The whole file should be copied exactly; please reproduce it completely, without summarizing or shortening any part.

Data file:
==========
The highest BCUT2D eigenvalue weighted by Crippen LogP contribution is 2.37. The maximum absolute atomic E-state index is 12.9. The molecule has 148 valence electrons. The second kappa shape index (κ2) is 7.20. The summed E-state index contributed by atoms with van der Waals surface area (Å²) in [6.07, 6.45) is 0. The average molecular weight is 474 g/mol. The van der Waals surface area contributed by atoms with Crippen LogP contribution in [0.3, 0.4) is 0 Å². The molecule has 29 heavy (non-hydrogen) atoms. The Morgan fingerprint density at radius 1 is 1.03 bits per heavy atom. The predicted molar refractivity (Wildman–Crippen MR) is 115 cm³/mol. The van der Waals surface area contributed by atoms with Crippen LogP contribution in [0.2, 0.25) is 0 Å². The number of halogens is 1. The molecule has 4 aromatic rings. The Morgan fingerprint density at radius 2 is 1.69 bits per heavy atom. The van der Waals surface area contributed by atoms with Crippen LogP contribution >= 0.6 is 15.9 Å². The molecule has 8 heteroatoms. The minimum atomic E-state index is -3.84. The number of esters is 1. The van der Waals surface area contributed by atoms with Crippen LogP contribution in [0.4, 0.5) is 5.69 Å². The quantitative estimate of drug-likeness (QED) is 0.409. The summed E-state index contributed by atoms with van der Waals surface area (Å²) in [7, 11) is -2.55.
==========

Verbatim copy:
The highest BCUT2D eigenvalue weighted by Crippen LogP contribution is 2.37. The maximum absolute atomic E-state index is 12.9. The molecule has 148 valence electrons. The second kappa shape index (κ2) is 7.20. The summed E-state index contributed by atoms with van der Waals surface area (Å²) in [6.07, 6.45) is 0. The average molecular weight is 474 g/mol. The van der Waals surface area contributed by atoms with Crippen LogP contribution in [0.3, 0.4) is 0 Å². The molecule has 29 heavy (non-hydrogen) atoms. The Morgan fingerprint density at radius 1 is 1.03 bits per heavy atom. The predicted molar refractivity (Wildman–Crippen MR) is 115 cm³/mol. The van der Waals surface area contributed by atoms with Crippen LogP contribution in [0.2, 0.25) is 0 Å². The number of halogens is 1. The molecule has 4 aromatic rings. The Morgan fingerprint density at radius 2 is 1.69 bits per heavy atom. The van der Waals surface area contributed by atoms with Crippen LogP contribution >= 0.6 is 15.9 Å². The molecule has 8 heteroatoms. The minimum atomic E-state index is -3.84. The number of esters is 1. The van der Waals surface area contributed by atoms with Crippen LogP contribution in [0.4, 0.5) is 5.69 Å². The quantitative estimate of drug-likeness (QED) is 0.409. The summed E-state index contributed by atoms with van der Waals surface area (Å²) in [7, 11) is -2.55.